Louise M. Burkhart (born 1958) is an American academic ethnohistorian and anthropologist, noted as a scholar of early colonial Mesoamerican literature. In particular, her published research has a focus on aspects of the religious beliefs and practices of Nahuatl-speakers in central Mexico. Her work examines the historical documention from the time of the Spanish Conquest and the subsequent era of colonial Mexico, and studies the continuities and transformations of indigenous Nahua communities and culture. Burkhart has written extensively on colonial Nahuatl drama, folklore, poetry and catechistic texts, translating a number of these documents from the original Nahuatl with commentaries and historical interpretations and notes. She has also published research on the aesthetics and iconography of pre-Columbian and Indochristian art, Nahuatl linguistics, and the rise of the Virgin of Guadalupe cult within Mexican Roman Catholicism.
As of 2009 Burkhart is a professor in the Anthropology Department of the State University of New York at Albany (SUNY Albany), where she has taught since 1990.
Burkhart studied for a B.A. in anthropology at Franklin & Marshall College, Lancaster, Pennsylvania, graduating summa cum laude in 1980. Her postgraduate studies were undertaken at Yale, where in 1982 she completed a M.Phil. in anthropology. Her course work included field research conducted in Mexico on Nahuatl language, literature, and communities.
After obtaining her Master's degree Burkhart enrolled in Yale's doctorate studies program in anthropology, while also working as instructor and teaching assistant for courses on Nahuatl literature and Native American ethnography. Burkhart was awarded her Ph.D. in 1986, where her dissertation was supervised by renowned Mayanist scholar Michael D. Coe. Her dissertation, "The Slippery Earth: Nahua-Christian Moral Dialogue in Sixteenth-Century Mexico", was revised and published as a book in 1989 by University of Arizona Press.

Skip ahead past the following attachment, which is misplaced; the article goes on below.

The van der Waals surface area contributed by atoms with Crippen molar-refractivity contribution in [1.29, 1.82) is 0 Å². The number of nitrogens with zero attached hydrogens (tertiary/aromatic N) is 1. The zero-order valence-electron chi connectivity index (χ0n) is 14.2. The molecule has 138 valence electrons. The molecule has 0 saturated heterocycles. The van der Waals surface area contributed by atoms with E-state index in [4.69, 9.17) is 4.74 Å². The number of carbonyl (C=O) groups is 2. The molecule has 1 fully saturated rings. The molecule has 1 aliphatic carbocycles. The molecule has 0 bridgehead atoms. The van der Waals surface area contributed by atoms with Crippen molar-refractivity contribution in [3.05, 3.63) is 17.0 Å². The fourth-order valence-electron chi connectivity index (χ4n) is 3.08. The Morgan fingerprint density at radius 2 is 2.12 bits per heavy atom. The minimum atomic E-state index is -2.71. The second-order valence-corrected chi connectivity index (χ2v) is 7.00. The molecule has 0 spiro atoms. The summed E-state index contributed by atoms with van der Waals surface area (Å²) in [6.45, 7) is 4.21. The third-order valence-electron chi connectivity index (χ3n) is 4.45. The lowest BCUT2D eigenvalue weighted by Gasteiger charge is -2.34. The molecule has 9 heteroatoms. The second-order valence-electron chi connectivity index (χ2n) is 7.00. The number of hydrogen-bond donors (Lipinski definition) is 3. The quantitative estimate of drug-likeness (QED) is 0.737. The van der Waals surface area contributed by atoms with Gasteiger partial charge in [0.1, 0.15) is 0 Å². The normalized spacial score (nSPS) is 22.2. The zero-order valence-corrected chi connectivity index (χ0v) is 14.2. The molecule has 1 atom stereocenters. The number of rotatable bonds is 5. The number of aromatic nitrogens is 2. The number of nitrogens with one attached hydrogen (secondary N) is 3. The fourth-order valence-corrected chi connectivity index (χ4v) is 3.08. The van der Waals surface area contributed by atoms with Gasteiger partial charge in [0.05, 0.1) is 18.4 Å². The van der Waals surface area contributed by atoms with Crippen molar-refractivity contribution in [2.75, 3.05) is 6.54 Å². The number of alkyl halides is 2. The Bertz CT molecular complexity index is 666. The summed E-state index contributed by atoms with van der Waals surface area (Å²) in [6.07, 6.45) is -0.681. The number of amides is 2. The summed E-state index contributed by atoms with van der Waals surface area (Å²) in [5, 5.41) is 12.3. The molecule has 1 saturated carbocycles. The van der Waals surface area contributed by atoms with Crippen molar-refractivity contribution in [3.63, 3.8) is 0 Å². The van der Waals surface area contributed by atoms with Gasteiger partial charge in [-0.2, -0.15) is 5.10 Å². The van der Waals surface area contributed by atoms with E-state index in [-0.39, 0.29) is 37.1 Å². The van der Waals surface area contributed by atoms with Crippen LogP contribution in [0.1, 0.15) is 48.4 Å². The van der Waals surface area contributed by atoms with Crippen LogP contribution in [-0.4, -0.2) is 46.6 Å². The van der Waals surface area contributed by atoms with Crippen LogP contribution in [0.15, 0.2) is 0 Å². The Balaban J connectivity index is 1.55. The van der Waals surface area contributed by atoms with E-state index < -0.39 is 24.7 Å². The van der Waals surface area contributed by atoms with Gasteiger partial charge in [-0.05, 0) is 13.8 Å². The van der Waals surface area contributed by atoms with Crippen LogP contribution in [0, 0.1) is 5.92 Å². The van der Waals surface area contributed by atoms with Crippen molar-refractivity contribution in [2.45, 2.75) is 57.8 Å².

In 1987 Burkhart received an American Philosophical Society Fellowship grant to conduct archival research in Madrid. Other fellowships and research grants obtained during the late 1980s include ones from Chicago's Newberry Library, a National Endowment for the Humanities grant for the John Carter Brown Library, and a fellowship in pre-Columbian studies at Dumbarton Oaks Research Library and Collection. During this time Burkhart also held adjunct and visiting lecturer positions at the University of Connecticut (1986–87) and Purdue University (1989–90).
In 1990 Burkhart joined the faculty at SUNY Albany as assistant professor. In conjunction with her ongoing academic research projects and publications, Burkhart has taught a variety of undergraduate and graduate courses at Albany. These include courses on Native American and Mesoamerican myths and folklore, ethnological theory, Mesoamerican texts and literature, anthropology and ethnology of Native American religion and pre-Columbian art, and Nahuatl language instruction. In 1997 Burkhart reached the academic rank of associate professor, and became a full professor in 2003. Her professorial appointment is jointly held between the Anthropology Department and the Department of Latin American and Caribbean Studies.